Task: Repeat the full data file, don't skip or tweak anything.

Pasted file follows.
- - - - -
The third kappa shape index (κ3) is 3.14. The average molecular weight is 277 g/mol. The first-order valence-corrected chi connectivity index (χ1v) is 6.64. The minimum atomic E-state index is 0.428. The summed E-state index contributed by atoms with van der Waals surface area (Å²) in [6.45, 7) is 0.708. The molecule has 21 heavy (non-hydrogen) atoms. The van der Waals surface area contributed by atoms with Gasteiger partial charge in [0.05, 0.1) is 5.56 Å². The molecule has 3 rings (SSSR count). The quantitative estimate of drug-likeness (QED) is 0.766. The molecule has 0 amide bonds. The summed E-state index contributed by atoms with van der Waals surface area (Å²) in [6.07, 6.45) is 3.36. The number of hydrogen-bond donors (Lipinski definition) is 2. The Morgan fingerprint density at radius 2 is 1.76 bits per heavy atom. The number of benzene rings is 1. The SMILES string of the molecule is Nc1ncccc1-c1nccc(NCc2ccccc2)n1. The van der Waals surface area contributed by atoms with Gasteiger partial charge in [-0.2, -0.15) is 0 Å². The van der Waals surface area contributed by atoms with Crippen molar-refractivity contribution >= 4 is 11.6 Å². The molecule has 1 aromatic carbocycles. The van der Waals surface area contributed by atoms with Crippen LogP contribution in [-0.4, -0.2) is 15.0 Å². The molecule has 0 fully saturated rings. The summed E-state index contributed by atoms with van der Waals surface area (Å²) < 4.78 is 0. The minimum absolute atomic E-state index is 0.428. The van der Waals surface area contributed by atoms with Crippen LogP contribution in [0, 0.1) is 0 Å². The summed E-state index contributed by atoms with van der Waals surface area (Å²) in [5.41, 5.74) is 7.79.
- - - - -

The third kappa shape index (κ3) is 3.14. The average molecular weight is 277 g/mol. The first-order valence-corrected chi connectivity index (χ1v) is 6.64. The minimum atomic E-state index is 0.428. The summed E-state index contributed by atoms with van der Waals surface area (Å²) in [6.45, 7) is 0.708. The molecule has 21 heavy (non-hydrogen) atoms. The van der Waals surface area contributed by atoms with Gasteiger partial charge in [0.05, 0.1) is 5.56 Å². The molecule has 3 rings (SSSR count). The quantitative estimate of drug-likeness (QED) is 0.766. The molecule has 0 amide bonds. The summed E-state index contributed by atoms with van der Waals surface area (Å²) in [6.07, 6.45) is 3.36. The number of hydrogen-bond donors (Lipinski definition) is 2. The Morgan fingerprint density at radius 2 is 1.76 bits per heavy atom. The number of benzene rings is 1. The SMILES string of the molecule is Nc1ncccc1-c1nccc(NCc2ccccc2)n1. The van der Waals surface area contributed by atoms with Gasteiger partial charge in [-0.2, -0.15) is 0 Å². The van der Waals surface area contributed by atoms with Crippen molar-refractivity contribution >= 4 is 11.6 Å². The molecule has 1 aromatic carbocycles. The van der Waals surface area contributed by atoms with Crippen LogP contribution in [-0.4, -0.2) is 15.0 Å². The molecule has 0 fully saturated rings. The summed E-state index contributed by atoms with van der Waals surface area (Å²) < 4.78 is 0. The minimum absolute atomic E-state index is 0.428. The van der Waals surface area contributed by atoms with Crippen LogP contribution in [0, 0.1) is 0 Å². The summed E-state index contributed by atoms with van der Waals surface area (Å²) in [5.41, 5.74) is 7.79.